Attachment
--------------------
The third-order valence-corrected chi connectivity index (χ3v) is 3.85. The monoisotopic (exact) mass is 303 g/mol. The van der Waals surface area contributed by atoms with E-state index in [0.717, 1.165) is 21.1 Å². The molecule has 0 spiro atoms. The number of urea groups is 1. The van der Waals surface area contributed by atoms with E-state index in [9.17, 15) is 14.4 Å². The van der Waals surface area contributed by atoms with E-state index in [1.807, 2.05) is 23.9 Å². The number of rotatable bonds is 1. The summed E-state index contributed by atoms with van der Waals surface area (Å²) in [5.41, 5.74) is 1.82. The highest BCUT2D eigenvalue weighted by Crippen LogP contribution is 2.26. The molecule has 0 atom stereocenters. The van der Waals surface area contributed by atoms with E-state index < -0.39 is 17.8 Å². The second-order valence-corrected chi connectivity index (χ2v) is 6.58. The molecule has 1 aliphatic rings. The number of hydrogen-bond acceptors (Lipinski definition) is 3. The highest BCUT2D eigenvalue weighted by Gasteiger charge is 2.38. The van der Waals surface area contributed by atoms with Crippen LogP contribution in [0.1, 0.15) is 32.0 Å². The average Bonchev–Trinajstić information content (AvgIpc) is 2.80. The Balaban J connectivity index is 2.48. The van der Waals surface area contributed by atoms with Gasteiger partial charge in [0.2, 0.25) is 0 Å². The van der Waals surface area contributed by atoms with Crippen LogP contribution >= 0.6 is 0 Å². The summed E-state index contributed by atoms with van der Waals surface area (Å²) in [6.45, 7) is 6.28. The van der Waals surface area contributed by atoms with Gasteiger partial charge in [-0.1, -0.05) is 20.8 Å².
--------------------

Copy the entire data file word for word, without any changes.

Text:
The third-order valence-corrected chi connectivity index (χ3v) is 3.85. The monoisotopic (exact) mass is 303 g/mol. The van der Waals surface area contributed by atoms with E-state index in [0.717, 1.165) is 21.1 Å². The molecule has 0 spiro atoms. The number of urea groups is 1. The van der Waals surface area contributed by atoms with E-state index in [9.17, 15) is 14.4 Å². The van der Waals surface area contributed by atoms with E-state index in [1.807, 2.05) is 23.9 Å². The number of rotatable bonds is 1. The summed E-state index contributed by atoms with van der Waals surface area (Å²) in [5.41, 5.74) is 1.82. The highest BCUT2D eigenvalue weighted by Crippen LogP contribution is 2.26. The molecule has 0 atom stereocenters. The van der Waals surface area contributed by atoms with E-state index < -0.39 is 17.8 Å². The second-order valence-corrected chi connectivity index (χ2v) is 6.58. The molecule has 1 aliphatic rings. The number of hydrogen-bond acceptors (Lipinski definition) is 3. The highest BCUT2D eigenvalue weighted by Gasteiger charge is 2.38. The van der Waals surface area contributed by atoms with Crippen LogP contribution in [0.1, 0.15) is 32.0 Å². The average Bonchev–Trinajstić information content (AvgIpc) is 2.80. The Balaban J connectivity index is 2.48. The van der Waals surface area contributed by atoms with Gasteiger partial charge in [0.2, 0.25) is 0 Å². The van der Waals surface area contributed by atoms with Crippen LogP contribution >= 0.6 is 0 Å². The summed E-state index contributed by atoms with van der Waals surface area (Å²) in [6.45, 7) is 6.28. The van der Waals surface area contributed by atoms with Gasteiger partial charge in [-0.1, -0.05) is 20.8 Å².